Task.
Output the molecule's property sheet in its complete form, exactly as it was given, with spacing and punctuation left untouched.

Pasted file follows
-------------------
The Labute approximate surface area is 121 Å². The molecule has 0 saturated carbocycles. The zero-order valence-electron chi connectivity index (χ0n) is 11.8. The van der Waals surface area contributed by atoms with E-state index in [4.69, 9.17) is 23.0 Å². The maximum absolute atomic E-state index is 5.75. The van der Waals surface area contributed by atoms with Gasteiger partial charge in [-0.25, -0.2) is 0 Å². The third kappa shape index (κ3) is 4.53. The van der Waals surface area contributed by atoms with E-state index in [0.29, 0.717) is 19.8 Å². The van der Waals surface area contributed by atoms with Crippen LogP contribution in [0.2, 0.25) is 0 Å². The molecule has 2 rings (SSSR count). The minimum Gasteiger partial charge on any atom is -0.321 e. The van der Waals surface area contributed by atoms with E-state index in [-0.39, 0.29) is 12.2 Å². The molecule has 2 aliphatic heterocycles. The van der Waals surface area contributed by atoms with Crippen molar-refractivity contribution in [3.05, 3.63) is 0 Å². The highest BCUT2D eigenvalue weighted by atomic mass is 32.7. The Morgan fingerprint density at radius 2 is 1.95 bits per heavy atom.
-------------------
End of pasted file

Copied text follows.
The Labute approximate surface area is 121 Å². The molecule has 0 saturated carbocycles. The zero-order valence-electron chi connectivity index (χ0n) is 11.8. The van der Waals surface area contributed by atoms with E-state index in [4.69, 9.17) is 23.0 Å². The maximum absolute atomic E-state index is 5.75. The van der Waals surface area contributed by atoms with Gasteiger partial charge in [-0.25, -0.2) is 0 Å². The third kappa shape index (κ3) is 4.53. The van der Waals surface area contributed by atoms with E-state index in [0.29, 0.717) is 19.8 Å². The van der Waals surface area contributed by atoms with Crippen LogP contribution in [0.2, 0.25) is 0 Å². The molecule has 2 rings (SSSR count). The minimum Gasteiger partial charge on any atom is -0.321 e. The van der Waals surface area contributed by atoms with E-state index in [-0.39, 0.29) is 12.2 Å². The molecule has 2 aliphatic heterocycles. The van der Waals surface area contributed by atoms with Crippen molar-refractivity contribution in [3.05, 3.63) is 0 Å². The highest BCUT2D eigenvalue weighted by atomic mass is 32.7. The Morgan fingerprint density at radius 2 is 1.95 bits per heavy atom.